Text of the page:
Img__631-1_(1)

almost 3 years ago thirschfeld

The squash and apples sound great AJ. I've been busy lately and haven't been around much. I was just saying to the Mrs. I need to make this soon, then your message popped up. Guess it is time.

Henrykiss

about 3 years ago arielleclementine

we had this for dinner tonight (with your recommended grapefruit salad on the side) - wonderful! lovely tart with an especially lovely crust! thanks for the recipe :)

Img__631-1_(1)

about 3 years ago thirschfeld

Thank you arielleclementine so glad you enjoyed it . I was just thinking about the tart the other day and can't wait for my kale from the garden to be ready.

Dsc02229

over 3 years ago Jaynerly

This sounds so good! I will be growing Cavalo Nero this summer, cant wait to use it in this tart!

Me

over 3 years ago TheWimpyVegetarian

I've yet to try buckwheat in bread or crusts, and can see I need to correct this oversight! I love this recipe!

New_years_kitchen_hlc_only

over 3 years ago AntoniaJames

AntoniaJames is a trusted source on Bread/Baking.

On the menu tomorrow . . . don't have any buckwheat and current pace of client work means no time to shop, either, so will probably substitute 1/2 barley and 1/2 pumpernickel (rough rye). I am so looking forward to this. And I know the family is going to love it. Will buy buckwheat next time I go to The Food Mill. Very tricky to use, though, as I suspect you're figuring out. ;o)

Jc_profilepic

over 3 years ago Sadassa_Ulna

This sounds (and looks) amazing!

Img__631-1_(1)

over 3 years ago thirschfeld

Thank you Sadassa-Ulna

Default-small

over 3 years ago SaltHands

everything about this sounds wonderful, but that crust in particular sounds amazing. I am such a sucker for buckwheat. And parmesan.

Img__631-1_(1)

over 3 years ago thirschfeld

Thanks SaltHands, buckwheat might be my favorite ingredient at the moment.

Green_apple_card

over 3 years ago TasteFood

I am a kale fan. And I love your use of buckwheat flour. Nice recipe!

Img__631-1_(1)

over 3 years ago thirschfeld

Thanks TasteFood but back at ya. I have been really enjoying your blog posts of late. Great work!

Profile

over 3 years ago lastnightsdinner

This looks fantastic. I love cavolo nero, and love your use of whole wheat and buckwheat flours in the crust.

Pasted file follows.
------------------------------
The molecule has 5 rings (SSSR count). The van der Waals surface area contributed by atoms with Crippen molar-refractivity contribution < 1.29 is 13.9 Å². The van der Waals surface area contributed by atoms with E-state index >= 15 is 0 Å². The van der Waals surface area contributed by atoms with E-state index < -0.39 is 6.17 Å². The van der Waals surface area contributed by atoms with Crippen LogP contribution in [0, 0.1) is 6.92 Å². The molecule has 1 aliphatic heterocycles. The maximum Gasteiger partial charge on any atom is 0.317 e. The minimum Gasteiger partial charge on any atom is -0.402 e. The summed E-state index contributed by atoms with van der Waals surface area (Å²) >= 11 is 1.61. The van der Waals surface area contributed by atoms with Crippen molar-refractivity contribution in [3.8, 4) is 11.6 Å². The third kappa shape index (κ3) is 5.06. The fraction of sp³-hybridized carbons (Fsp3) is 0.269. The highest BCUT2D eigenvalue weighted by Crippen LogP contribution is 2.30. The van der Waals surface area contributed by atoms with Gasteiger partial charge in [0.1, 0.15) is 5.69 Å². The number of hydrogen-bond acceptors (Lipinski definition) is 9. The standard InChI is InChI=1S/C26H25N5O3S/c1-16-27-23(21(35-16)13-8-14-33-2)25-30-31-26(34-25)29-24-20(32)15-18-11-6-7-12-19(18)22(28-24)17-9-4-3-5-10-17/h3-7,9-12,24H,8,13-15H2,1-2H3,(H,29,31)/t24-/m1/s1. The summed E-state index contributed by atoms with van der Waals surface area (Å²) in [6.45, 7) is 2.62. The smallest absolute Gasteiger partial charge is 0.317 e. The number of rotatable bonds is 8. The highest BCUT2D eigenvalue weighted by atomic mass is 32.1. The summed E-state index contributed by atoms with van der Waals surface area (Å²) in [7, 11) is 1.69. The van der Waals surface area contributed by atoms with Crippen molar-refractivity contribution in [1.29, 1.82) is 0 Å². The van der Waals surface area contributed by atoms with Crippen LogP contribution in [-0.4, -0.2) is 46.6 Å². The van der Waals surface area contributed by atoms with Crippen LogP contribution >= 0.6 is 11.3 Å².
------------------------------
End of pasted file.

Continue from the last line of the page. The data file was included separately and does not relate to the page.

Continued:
Img__631-1_(1)

over 3 years ago thirschfeld

thanks lastnightsdinner. I was just over on twitter and I hope to see a recipe and photo of that rascally rabbit.

Gator_cake

over 3 years ago hardlikearmour

hardlikearmour is a trusted home cook.

Love the kale! Have a packet of Nero Di Toscana seeds from Territorial that I can't wait to plant. Did you make your own ricotta?

Img__631-1_(1)

over 3 years ago thirschfeld

I have grown kale in the past and this year I plan to grow Nero too. I did not make my own ricotta but I have made ricotta in the past. There is a great recipe on food52 by Jennifer Perillo for homemade ricotta under her recipe for manicotti http://www.food52.com/recipes...

Bmp_9375

over 3 years ago Sunchowder

Wowsa! This looks so yummy!!! :)

Img__631-1_(1)

over 3 years ago thirschfeld

thank you Sunchowder

Chef_picture

over 3 years ago Kiss My Braciola Goodbye

You never fail to bring it on. Off to the market as soon as I stop choking on my saliva!

Img__631-1_(1)

over 3 years ago thirschfeld

thank you and if you make it let me know how you like it

Dscn2212

over 3 years ago boulangere

Cynthia is a trusted source on Bread/Baking.

This looks fantastic! Love the buckwheat in the crust and ricotta in the filling.

Img__631-1_(1)

over 3 years ago thirschfeld

thank you boulangere

Image

over 3 years ago drbabs

Barbara is a trusted source on General Cooking.

wow!

Img__631-1_(1)

over 3 years ago thirschfeld

thanks drbabs

Dsc_0048b

over 3 years ago healthierkitchen

Mmmmmm. I love your crust! I have some buckwheat flour that I bought for a Kim Boyce recipe.

Img__631-1_(1)

over 3 years ago thirschfeld

I love buckwheat flour and Good to the Grain is awesome too